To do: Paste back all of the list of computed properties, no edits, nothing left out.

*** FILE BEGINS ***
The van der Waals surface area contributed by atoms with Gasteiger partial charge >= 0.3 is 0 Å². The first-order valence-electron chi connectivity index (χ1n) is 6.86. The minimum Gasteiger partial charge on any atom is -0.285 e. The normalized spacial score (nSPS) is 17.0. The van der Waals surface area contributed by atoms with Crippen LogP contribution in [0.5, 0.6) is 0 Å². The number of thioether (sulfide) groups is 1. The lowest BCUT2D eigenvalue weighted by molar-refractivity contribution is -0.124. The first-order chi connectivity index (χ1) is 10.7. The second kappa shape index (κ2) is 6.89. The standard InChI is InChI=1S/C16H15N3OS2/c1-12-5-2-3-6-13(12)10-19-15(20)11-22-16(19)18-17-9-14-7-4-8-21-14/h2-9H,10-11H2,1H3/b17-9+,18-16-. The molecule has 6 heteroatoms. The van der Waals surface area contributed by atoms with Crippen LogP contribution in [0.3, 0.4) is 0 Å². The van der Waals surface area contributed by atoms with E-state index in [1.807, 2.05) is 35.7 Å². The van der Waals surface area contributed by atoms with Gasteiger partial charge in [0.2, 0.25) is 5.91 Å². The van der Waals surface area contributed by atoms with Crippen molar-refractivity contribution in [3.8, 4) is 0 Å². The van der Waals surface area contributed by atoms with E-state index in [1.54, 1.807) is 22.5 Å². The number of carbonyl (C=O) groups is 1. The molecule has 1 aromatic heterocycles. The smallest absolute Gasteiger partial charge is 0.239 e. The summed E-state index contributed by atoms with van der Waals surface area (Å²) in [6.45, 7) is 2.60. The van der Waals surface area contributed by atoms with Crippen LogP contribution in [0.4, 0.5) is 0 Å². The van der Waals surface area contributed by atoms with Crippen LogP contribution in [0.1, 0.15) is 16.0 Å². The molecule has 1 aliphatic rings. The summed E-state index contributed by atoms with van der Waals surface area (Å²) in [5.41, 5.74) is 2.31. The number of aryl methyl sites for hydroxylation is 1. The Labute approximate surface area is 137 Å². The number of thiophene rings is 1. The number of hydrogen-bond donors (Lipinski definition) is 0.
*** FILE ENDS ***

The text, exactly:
The van der Waals surface area contributed by atoms with Gasteiger partial charge >= 0.3 is 0 Å². The first-order valence-electron chi connectivity index (χ1n) is 6.86. The minimum Gasteiger partial charge on any atom is -0.285 e. The normalized spacial score (nSPS) is 17.0. The van der Waals surface area contributed by atoms with Crippen LogP contribution in [0.5, 0.6) is 0 Å². The number of thioether (sulfide) groups is 1. The lowest BCUT2D eigenvalue weighted by molar-refractivity contribution is -0.124. The first-order chi connectivity index (χ1) is 10.7. The second kappa shape index (κ2) is 6.89. The standard InChI is InChI=1S/C16H15N3OS2/c1-12-5-2-3-6-13(12)10-19-15(20)11-22-16(19)18-17-9-14-7-4-8-21-14/h2-9H,10-11H2,1H3/b17-9+,18-16-. The molecule has 6 heteroatoms. The van der Waals surface area contributed by atoms with Crippen LogP contribution in [0.3, 0.4) is 0 Å². The van der Waals surface area contributed by atoms with E-state index in [1.807, 2.05) is 35.7 Å². The van der Waals surface area contributed by atoms with Gasteiger partial charge in [0.2, 0.25) is 5.91 Å². The van der Waals surface area contributed by atoms with Crippen molar-refractivity contribution in [3.8, 4) is 0 Å². The van der Waals surface area contributed by atoms with E-state index in [1.54, 1.807) is 22.5 Å². The number of carbonyl (C=O) groups is 1. The molecule has 1 aromatic heterocycles. The smallest absolute Gasteiger partial charge is 0.239 e. The summed E-state index contributed by atoms with van der Waals surface area (Å²) in [6.45, 7) is 2.60. The van der Waals surface area contributed by atoms with Crippen LogP contribution in [0.4, 0.5) is 0 Å². The van der Waals surface area contributed by atoms with Crippen LogP contribution in [0.1, 0.15) is 16.0 Å². The molecule has 1 aliphatic rings. The summed E-state index contributed by atoms with van der Waals surface area (Å²) in [5.41, 5.74) is 2.31. The number of aryl methyl sites for hydroxylation is 1. The Labute approximate surface area is 137 Å². The number of thiophene rings is 1. The number of hydrogen-bond donors (Lipinski definition) is 0.